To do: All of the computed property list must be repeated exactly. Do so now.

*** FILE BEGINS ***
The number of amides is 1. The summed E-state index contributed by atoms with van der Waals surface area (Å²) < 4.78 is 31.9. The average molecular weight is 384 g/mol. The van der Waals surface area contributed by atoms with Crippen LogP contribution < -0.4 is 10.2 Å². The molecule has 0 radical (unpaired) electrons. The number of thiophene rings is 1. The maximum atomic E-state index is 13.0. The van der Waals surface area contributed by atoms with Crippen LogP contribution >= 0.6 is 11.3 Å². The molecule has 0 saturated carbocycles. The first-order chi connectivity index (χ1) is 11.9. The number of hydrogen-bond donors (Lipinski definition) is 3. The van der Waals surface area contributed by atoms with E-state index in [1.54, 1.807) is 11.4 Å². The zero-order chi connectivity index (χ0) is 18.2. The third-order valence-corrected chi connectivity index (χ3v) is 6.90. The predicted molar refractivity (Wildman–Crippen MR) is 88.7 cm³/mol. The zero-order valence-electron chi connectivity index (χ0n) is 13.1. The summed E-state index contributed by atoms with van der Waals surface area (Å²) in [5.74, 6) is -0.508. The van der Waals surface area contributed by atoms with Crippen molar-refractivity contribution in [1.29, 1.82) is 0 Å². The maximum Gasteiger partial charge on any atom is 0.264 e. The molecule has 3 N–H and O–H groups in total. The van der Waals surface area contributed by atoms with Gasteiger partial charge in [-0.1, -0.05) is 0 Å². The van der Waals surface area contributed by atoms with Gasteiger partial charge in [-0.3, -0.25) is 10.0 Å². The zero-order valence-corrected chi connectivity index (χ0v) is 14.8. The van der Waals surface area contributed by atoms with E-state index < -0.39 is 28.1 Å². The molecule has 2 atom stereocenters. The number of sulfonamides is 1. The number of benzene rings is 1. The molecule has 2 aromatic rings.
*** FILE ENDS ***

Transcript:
The number of amides is 1. The summed E-state index contributed by atoms with van der Waals surface area (Å²) < 4.78 is 31.9. The average molecular weight is 384 g/mol. The van der Waals surface area contributed by atoms with Crippen LogP contribution < -0.4 is 10.2 Å². The molecule has 0 radical (unpaired) electrons. The number of thiophene rings is 1. The maximum atomic E-state index is 13.0. The van der Waals surface area contributed by atoms with Crippen LogP contribution >= 0.6 is 11.3 Å². The molecule has 0 saturated carbocycles. The first-order chi connectivity index (χ1) is 11.9. The number of hydrogen-bond donors (Lipinski definition) is 3. The van der Waals surface area contributed by atoms with E-state index in [1.54, 1.807) is 11.4 Å². The zero-order chi connectivity index (χ0) is 18.2. The third-order valence-corrected chi connectivity index (χ3v) is 6.90. The predicted molar refractivity (Wildman–Crippen MR) is 88.7 cm³/mol. The zero-order valence-electron chi connectivity index (χ0n) is 13.1. The summed E-state index contributed by atoms with van der Waals surface area (Å²) in [5.74, 6) is -0.508. The van der Waals surface area contributed by atoms with Crippen molar-refractivity contribution in [1.29, 1.82) is 0 Å². The maximum Gasteiger partial charge on any atom is 0.264 e. The molecule has 3 N–H and O–H groups in total. The van der Waals surface area contributed by atoms with Gasteiger partial charge in [-0.1, -0.05) is 0 Å². The van der Waals surface area contributed by atoms with Gasteiger partial charge in [-0.3, -0.25) is 10.0 Å². The zero-order valence-corrected chi connectivity index (χ0v) is 14.8. The van der Waals surface area contributed by atoms with E-state index < -0.39 is 28.1 Å². The molecule has 2 atom stereocenters. The number of sulfonamides is 1. The number of benzene rings is 1. The molecule has 2 aromatic rings.